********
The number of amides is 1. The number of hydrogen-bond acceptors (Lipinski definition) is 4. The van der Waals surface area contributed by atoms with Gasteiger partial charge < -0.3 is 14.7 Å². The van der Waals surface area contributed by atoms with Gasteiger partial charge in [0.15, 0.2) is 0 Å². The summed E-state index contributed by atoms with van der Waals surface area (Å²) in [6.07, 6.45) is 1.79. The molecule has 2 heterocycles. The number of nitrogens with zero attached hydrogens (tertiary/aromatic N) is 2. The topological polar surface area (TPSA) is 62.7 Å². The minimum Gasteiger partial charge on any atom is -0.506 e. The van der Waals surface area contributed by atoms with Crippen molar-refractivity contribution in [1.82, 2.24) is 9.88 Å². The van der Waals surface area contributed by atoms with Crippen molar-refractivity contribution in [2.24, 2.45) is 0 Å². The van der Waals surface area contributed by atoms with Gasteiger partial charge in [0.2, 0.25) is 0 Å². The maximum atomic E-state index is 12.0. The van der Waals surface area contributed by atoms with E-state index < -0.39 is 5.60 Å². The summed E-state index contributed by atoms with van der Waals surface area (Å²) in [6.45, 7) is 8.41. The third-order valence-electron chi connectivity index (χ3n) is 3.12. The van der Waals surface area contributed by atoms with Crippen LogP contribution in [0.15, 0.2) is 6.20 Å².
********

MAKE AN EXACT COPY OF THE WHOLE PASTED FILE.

The number of amides is 1. The number of hydrogen-bond acceptors (Lipinski definition) is 4. The van der Waals surface area contributed by atoms with Gasteiger partial charge < -0.3 is 14.7 Å². The van der Waals surface area contributed by atoms with Gasteiger partial charge in [0.15, 0.2) is 0 Å². The summed E-state index contributed by atoms with van der Waals surface area (Å²) in [6.07, 6.45) is 1.79. The molecule has 2 heterocycles. The number of nitrogens with zero attached hydrogens (tertiary/aromatic N) is 2. The topological polar surface area (TPSA) is 62.7 Å². The minimum Gasteiger partial charge on any atom is -0.506 e. The van der Waals surface area contributed by atoms with Crippen molar-refractivity contribution in [1.82, 2.24) is 9.88 Å². The van der Waals surface area contributed by atoms with Crippen molar-refractivity contribution in [2.24, 2.45) is 0 Å². The van der Waals surface area contributed by atoms with Gasteiger partial charge in [0.2, 0.25) is 0 Å². The maximum atomic E-state index is 12.0. The van der Waals surface area contributed by atoms with E-state index < -0.39 is 5.60 Å². The summed E-state index contributed by atoms with van der Waals surface area (Å²) in [6.45, 7) is 8.41. The third-order valence-electron chi connectivity index (χ3n) is 3.12. The van der Waals surface area contributed by atoms with Crippen LogP contribution in [0.15, 0.2) is 6.20 Å².